I’m puzzled by the puzzlement over the growing protests across America.
While the media is stumped at how to cover the early days of a post-conventional, web-era movement, exemplified by the Wall Street "live in," we all know what they’re talking about. As one protester’s sign says, “Dear 1%, We Fell Asleep For A While. Just Woke Up. Sincerely, the 99%.”
As a workforce, they have been shuffled around, laid off, rehired, and laid off again. Their benefits have been cut, their healthcare costs have soared, and they’ve had little or no say in what or how the economy is changing. No matter who they’ve voted for, politicians have practiced brinksmanship, posturing, prostitution, greed, and gridlock instead of leadership.
While the protests so far lack consistent messaging, a single leader or group of leaders, or a slick media strategy, with the endorsement of organized labor, they have reached critical mass. And it continues to grow. By the time their messaging and strategy coalesce into coherence, they will cease to be underestimated or dismissed, and that's probably a good thing.
Get used to it: the message to all leaders is clear, and it’s something core to everything I have written on this blog over the last five years, and in my book. If you are putting your individual interests far ahead of any greater good, you will lose. You will fail because you are not exercising good leadership — a trend that won’t be overlooked in the history books.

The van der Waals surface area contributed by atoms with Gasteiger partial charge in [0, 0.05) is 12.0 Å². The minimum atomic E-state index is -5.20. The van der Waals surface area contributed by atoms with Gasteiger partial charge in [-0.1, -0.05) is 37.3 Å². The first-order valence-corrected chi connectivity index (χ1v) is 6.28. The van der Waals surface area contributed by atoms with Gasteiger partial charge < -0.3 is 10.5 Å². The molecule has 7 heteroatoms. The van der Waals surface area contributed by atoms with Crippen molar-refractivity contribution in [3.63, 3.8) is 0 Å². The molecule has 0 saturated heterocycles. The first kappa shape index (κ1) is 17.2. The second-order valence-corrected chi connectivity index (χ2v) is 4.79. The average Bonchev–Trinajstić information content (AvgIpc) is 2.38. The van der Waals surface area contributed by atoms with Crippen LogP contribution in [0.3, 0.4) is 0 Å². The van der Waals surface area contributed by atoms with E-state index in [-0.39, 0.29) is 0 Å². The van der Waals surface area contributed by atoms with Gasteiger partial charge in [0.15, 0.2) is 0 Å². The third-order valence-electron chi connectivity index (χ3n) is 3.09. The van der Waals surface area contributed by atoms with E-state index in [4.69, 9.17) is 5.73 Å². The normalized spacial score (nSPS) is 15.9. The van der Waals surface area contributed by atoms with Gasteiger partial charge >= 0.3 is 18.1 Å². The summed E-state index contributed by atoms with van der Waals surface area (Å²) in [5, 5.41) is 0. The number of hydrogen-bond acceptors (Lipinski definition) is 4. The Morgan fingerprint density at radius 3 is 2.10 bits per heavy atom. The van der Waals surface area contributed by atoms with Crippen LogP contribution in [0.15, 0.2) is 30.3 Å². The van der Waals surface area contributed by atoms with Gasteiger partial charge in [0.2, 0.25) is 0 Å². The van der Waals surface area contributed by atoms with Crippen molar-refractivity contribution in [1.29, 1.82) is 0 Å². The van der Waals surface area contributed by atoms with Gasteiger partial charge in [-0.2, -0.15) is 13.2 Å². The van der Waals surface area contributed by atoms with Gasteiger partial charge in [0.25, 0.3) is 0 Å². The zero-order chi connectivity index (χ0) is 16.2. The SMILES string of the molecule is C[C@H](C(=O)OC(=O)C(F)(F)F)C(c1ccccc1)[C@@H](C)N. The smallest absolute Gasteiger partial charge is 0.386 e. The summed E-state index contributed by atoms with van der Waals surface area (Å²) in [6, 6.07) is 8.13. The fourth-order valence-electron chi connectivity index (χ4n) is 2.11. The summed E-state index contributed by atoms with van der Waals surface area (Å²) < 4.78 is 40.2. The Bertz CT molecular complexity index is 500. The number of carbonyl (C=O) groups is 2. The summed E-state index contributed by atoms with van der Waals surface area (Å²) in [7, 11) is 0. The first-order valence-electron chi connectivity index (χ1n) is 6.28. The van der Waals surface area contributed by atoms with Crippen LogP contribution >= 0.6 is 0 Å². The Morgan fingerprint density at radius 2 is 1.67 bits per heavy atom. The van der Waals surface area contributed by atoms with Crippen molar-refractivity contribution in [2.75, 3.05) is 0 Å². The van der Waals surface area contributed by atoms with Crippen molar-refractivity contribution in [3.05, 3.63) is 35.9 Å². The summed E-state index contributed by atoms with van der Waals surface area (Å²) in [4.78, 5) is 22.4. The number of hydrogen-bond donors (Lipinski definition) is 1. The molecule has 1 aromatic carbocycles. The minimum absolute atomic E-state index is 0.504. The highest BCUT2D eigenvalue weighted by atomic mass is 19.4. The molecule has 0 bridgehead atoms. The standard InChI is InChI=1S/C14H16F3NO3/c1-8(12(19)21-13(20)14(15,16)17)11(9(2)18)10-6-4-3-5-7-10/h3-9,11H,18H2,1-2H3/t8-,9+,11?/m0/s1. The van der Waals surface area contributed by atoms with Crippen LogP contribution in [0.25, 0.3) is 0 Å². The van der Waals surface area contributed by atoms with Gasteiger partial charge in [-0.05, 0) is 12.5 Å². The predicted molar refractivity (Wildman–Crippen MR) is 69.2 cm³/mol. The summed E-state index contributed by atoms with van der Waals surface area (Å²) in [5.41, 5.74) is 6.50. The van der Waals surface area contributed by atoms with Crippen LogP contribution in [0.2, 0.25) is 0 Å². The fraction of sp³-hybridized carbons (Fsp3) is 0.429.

How do you want to be remembered?
The best conventional leadership thinking and actions have led us to this point, where too many leaders are out for themselves, and not enough are operating for the greater good.
Here are six questions to ask yourself as a leader:
- Is my work helping, neutral, or harmful to others?
- Am I in service, beyond the products and services I offer, to those I lead and the communities in which I do business?
- Am I creating or eliminating jobs in the U.S.?
- Am I making life easier or harder for those I lead, and those in the communities I serve?
- Are we as an organization creating a more sustainable future for everyone, or are we ignoring the future in order to have a more profitable present?
- Is my work making the world a better place, neutral, or actually harming the world in some way?
Watch for any tendency to rationalize. And if you can show a track record of a strong ethical and values-based foundation for your products, services, and how you treat your people, you are in even better shape than many. If you answer those in the best way possible, then you are leading for a greater good. If not, perhaps you have something new to think about, as the protesters are reminding all of us.
The Recovering Leader